Investors have decided that this is a Good Thing for Intelligent Monitoring, as security monitoring provider Tyco (which trades under the well-known ADT brand in Australia and New Zealand) has a ready-made revenue of around $95m, with $65m of recurring revenue – which makes the $45 million price tag look like a bit of a bargain.
IMB’s price eased a little as the market came off the boil a bit in the afternoon, landing around +67% for the day.
And in third place is IperionX (ASX:IPX), blasting off to gain 52% this morning, on yesterday’s news that the company has inked a deal with US automaker Ford to to supply titanium metal components using its 100% recycled low-carbon titanium metal.
The company has been collaborating to design, test and additively manufacture a series of high-quality titanium components for future production vehicles for Ford’s high-performance and racing division, Ford Performance.
Ford Performance is well known for a leading range of performance cars such as the F150 Raptor, Bronco Raptor, Mustang Mach 1 and the Shelby GT500.
Here are the least best performing ASX small cap stocks:
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Mako Gold (ASX:MKG) has announced that its recently launched entitlement offer, under which investors could bag one “loyalty option” for every four shares held, has resulted in a large acceptance rate by shareholders.
The company says that it’s received acceptances for 81,888,658 loyalty options, raising more than $409,000, which will be added to the running total from the placement Mako announced at the start of May, adding up to a roughly $3 million shot in the arm for the company.
There were some leftovers from the loyalty option offer (53,711,379 options), which the company says it is reserving the right to issue within a three month period, as provided for in the prospectus – and notes that the company’s directors have all taken up their full entitlements as well.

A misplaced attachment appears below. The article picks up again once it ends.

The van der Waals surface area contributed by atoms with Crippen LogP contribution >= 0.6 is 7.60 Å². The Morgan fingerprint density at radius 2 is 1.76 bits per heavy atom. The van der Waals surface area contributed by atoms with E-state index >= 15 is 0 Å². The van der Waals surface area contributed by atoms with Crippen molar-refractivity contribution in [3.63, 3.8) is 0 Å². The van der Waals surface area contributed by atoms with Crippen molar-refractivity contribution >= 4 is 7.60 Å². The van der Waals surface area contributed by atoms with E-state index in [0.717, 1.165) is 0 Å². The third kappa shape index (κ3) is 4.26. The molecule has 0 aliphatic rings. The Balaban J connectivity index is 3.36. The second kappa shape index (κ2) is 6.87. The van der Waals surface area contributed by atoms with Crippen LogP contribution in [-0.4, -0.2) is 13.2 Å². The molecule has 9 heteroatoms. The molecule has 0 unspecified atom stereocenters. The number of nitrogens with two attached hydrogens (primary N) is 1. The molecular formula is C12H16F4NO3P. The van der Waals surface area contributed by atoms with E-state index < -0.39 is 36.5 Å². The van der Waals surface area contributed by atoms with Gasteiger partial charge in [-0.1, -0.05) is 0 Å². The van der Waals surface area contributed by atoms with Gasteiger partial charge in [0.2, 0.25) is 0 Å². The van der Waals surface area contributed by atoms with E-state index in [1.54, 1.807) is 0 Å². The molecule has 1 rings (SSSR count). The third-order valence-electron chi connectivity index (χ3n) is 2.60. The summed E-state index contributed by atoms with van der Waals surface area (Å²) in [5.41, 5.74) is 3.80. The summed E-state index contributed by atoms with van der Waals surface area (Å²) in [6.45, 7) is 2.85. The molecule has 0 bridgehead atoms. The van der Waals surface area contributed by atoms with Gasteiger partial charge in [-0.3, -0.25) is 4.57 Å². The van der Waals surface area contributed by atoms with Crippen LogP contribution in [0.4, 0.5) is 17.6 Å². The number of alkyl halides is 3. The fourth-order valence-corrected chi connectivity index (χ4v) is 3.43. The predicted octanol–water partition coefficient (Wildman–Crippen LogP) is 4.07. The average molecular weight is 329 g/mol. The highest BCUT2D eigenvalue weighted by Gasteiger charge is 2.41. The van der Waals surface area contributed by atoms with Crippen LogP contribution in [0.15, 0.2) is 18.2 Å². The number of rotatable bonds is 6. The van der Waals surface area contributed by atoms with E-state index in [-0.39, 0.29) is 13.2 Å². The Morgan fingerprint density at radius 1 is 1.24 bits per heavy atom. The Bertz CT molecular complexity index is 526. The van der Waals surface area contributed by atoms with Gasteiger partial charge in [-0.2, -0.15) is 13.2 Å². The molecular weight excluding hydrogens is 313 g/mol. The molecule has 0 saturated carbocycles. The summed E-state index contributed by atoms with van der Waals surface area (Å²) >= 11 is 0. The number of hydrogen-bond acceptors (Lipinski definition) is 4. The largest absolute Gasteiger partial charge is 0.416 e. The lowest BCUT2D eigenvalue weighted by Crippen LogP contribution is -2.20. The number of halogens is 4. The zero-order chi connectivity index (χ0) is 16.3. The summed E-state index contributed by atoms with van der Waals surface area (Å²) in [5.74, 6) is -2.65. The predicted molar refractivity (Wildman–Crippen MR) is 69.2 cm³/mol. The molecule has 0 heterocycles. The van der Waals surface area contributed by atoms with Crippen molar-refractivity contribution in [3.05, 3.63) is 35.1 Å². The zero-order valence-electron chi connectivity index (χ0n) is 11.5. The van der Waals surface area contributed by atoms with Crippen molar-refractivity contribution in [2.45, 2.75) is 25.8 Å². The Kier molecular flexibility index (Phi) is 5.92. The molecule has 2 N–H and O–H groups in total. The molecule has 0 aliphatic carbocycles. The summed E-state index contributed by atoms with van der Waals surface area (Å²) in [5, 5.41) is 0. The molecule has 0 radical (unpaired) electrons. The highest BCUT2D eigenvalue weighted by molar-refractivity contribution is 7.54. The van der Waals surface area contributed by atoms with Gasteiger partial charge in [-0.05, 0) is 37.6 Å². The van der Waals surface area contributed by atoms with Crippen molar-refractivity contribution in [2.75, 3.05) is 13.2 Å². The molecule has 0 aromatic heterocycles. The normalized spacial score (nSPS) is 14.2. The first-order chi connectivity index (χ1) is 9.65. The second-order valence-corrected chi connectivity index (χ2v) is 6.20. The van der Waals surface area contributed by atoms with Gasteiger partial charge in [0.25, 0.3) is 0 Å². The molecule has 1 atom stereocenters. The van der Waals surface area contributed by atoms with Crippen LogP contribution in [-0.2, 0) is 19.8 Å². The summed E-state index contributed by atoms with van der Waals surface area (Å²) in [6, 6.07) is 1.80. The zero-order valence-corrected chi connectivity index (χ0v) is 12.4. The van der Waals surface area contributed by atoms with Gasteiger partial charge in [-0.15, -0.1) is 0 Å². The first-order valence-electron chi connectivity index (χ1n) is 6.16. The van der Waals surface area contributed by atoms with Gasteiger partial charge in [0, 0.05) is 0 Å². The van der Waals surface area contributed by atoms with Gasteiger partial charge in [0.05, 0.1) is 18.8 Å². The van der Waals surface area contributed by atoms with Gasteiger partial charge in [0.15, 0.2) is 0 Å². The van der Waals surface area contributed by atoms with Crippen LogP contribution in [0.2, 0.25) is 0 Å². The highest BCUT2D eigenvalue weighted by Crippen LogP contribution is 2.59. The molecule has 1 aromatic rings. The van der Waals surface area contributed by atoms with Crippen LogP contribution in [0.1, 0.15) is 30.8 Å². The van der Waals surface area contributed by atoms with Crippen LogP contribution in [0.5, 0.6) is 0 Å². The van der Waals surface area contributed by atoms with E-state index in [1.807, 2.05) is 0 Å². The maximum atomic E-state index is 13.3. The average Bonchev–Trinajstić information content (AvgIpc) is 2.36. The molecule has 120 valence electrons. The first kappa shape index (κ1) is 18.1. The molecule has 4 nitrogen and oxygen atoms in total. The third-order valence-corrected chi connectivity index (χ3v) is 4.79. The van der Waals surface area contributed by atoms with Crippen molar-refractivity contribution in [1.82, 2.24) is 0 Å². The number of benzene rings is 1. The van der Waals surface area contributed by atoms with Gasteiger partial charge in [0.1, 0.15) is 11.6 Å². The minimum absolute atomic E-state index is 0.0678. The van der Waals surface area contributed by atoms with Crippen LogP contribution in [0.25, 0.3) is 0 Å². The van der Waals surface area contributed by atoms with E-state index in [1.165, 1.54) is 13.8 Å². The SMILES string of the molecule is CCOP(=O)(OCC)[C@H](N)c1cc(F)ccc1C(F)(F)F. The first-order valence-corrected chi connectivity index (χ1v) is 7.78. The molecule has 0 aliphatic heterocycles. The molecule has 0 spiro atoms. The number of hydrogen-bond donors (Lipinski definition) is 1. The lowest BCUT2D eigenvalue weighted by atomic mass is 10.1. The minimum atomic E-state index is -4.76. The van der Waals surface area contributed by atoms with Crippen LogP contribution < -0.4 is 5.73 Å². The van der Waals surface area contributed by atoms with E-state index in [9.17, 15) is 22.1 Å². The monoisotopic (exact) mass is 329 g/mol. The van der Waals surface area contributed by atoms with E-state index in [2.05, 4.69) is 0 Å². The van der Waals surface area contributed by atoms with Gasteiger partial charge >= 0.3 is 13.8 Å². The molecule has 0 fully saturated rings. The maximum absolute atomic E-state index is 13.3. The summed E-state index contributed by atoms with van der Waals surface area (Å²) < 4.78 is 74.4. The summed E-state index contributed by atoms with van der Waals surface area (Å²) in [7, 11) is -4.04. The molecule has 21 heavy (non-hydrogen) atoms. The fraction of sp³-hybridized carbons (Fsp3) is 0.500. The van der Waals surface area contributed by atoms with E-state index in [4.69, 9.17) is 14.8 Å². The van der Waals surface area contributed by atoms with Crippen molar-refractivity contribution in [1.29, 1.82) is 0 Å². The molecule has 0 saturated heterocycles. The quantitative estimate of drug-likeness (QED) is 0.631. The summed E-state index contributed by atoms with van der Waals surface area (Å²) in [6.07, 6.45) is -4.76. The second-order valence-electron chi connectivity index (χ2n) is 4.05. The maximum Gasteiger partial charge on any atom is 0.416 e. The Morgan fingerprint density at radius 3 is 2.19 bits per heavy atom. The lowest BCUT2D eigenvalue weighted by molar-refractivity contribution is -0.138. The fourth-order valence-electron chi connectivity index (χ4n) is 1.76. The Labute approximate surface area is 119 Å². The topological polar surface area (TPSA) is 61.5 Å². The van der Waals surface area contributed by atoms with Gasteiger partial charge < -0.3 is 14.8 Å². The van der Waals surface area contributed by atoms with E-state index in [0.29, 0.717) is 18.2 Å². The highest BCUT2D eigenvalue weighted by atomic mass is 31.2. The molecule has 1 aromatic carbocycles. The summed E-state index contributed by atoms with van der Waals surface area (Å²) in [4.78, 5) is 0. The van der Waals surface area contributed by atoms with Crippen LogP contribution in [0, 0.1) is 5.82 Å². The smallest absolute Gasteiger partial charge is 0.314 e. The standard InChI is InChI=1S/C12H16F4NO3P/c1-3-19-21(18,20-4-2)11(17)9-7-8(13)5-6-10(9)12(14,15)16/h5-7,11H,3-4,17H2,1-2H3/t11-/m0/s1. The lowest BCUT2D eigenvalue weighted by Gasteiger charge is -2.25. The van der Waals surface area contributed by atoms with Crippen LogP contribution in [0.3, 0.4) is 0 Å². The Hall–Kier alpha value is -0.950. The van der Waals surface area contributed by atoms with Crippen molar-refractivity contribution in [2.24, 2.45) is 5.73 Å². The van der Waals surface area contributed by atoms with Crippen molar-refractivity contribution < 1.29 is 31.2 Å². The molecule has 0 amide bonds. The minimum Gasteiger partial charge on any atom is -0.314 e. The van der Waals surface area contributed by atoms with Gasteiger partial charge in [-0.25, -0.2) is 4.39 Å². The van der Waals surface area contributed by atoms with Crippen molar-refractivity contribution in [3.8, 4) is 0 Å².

Meanwhile, Copper Mountain Mining (ASX:C6C) has explained away a raised eyebrow from the ASX, after it got a Please Explain over a sudden jump in trading volume.
C6C has attributed the rush on its shares to an upcoming acquisition transaction by Hudbay Minerals, under which any holders of C6C CHESS Depositary Interests (CDIs) will receive common shares in the capital of Hudbay.
With the (I assume) rubber stamping of the deal on the verge of being finalised, trading in C6C CDIs will go into voluntary suspension “for a period of approximately three (3) trading days in anticipation of closing of the Transaction”, the company says – pointing to that as the likely cause of a flurry of pre-transaction activity.
And finally for the day, Aerometrex (ASX:AMX) has announced that the company has been awarded a juicy $1.69 million government supply contract, which is obviously great news for AMX.
But here’s where it gets just a teensy bit sinister. The data being provided is only described as “off the shelf”, and the buyer is identified only as “an Australian Federal Government Agency”.
I’m having a mild panic attack over what kind of data it could be, and what terrible new things this “Australian Federal Government Agency” is going to learn about all of us, but especially me.
Is my chequered past about to catch up with me? Will the Feds find out about that time in high school that I found $20 on the floor outside the teacher’s lounge and shouted my mates to a meal at Macca’s instead of handing it in? Or the fact that I drove around in an unregistered car for three years because I was a reckless, idiot teenager?
If I’m suddenly no longer working for Stockhead, that’s probably the reason why – or part of the reason, at least.
Hawthorn Resources (ASX:HAW) – Announcement regarding joint venture agreement on the Mt Bevan project. I wonder who the JV is going to be with… Quick, everyone! To the Mystery Mobile!
Legacy Iron Ore (ASX:LCY) – Announcement regarding joint venture agreement on the Mt Bevan project. Mystery solved! Well done, everyone.
Predictive Discovery (ASX:PDI) – Taking time out to prep a response to an ASX speeding ticket, and supply “an exploration update inclusive of any unannounced assay results as specifically requested by ASX”.